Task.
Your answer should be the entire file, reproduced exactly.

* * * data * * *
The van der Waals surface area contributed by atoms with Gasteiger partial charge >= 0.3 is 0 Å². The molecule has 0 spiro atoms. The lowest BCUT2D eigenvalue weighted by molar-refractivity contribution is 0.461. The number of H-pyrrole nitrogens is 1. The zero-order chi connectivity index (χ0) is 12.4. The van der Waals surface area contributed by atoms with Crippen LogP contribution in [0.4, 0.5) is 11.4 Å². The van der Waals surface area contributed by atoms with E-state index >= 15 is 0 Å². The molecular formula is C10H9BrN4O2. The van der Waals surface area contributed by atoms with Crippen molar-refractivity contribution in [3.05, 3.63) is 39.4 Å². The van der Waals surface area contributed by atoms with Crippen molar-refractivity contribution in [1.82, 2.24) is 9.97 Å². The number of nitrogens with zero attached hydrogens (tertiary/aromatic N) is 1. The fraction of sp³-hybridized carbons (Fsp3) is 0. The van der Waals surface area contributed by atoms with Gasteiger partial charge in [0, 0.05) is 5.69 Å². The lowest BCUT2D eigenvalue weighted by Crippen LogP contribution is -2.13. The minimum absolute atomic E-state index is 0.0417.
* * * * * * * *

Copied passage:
The van der Waals surface area contributed by atoms with Gasteiger partial charge >= 0.3 is 0 Å². The molecule has 0 spiro atoms. The lowest BCUT2D eigenvalue weighted by molar-refractivity contribution is 0.461. The number of H-pyrrole nitrogens is 1. The zero-order chi connectivity index (χ0) is 12.4. The van der Waals surface area contributed by atoms with Crippen LogP contribution in [0.4, 0.5) is 11.4 Å². The van der Waals surface area contributed by atoms with E-state index >= 15 is 0 Å². The molecular formula is C10H9BrN4O2. The van der Waals surface area contributed by atoms with Crippen molar-refractivity contribution in [3.05, 3.63) is 39.4 Å². The van der Waals surface area contributed by atoms with Crippen molar-refractivity contribution in [1.82, 2.24) is 9.97 Å². The number of nitrogens with zero attached hydrogens (tertiary/aromatic N) is 1. The fraction of sp³-hybridized carbons (Fsp3) is 0. The van der Waals surface area contributed by atoms with Gasteiger partial charge in [0, 0.05) is 5.69 Å². The lowest BCUT2D eigenvalue weighted by Crippen LogP contribution is -2.13. The minimum absolute atomic E-state index is 0.0417.